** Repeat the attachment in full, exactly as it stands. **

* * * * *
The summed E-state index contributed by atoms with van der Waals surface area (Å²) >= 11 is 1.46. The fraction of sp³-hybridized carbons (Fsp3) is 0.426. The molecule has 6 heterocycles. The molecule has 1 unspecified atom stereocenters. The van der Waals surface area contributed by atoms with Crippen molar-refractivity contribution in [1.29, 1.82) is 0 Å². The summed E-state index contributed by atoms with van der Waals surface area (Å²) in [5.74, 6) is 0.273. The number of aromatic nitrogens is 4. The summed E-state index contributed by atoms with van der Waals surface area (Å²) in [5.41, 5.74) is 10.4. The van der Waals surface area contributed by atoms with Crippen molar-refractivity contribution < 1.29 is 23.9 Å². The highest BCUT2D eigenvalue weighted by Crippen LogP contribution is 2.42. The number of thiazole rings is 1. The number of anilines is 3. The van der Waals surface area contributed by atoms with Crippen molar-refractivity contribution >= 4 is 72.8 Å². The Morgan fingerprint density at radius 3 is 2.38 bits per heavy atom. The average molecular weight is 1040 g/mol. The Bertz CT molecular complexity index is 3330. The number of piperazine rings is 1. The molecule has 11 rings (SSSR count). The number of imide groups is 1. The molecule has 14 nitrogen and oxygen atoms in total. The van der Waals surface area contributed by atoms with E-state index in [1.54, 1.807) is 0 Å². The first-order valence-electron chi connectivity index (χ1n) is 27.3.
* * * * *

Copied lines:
The summed E-state index contributed by atoms with van der Waals surface area (Å²) >= 11 is 1.46. The fraction of sp³-hybridized carbons (Fsp3) is 0.426. The molecule has 6 heterocycles. The molecule has 1 unspecified atom stereocenters. The van der Waals surface area contributed by atoms with Crippen molar-refractivity contribution in [1.29, 1.82) is 0 Å². The summed E-state index contributed by atoms with van der Waals surface area (Å²) in [5.74, 6) is 0.273. The number of aromatic nitrogens is 4. The summed E-state index contributed by atoms with van der Waals surface area (Å²) in [5.41, 5.74) is 10.4. The van der Waals surface area contributed by atoms with Crippen molar-refractivity contribution < 1.29 is 23.9 Å². The highest BCUT2D eigenvalue weighted by Crippen LogP contribution is 2.42. The number of thiazole rings is 1. The number of anilines is 3. The van der Waals surface area contributed by atoms with Crippen molar-refractivity contribution >= 4 is 72.8 Å². The Morgan fingerprint density at radius 3 is 2.38 bits per heavy atom. The average molecular weight is 1040 g/mol. The Bertz CT molecular complexity index is 3330. The number of piperazine rings is 1. The molecule has 11 rings (SSSR count). The number of imide groups is 1. The molecule has 14 nitrogen and oxygen atoms in total. The van der Waals surface area contributed by atoms with E-state index in [1.54, 1.807) is 0 Å². The first-order valence-electron chi connectivity index (χ1n) is 27.3.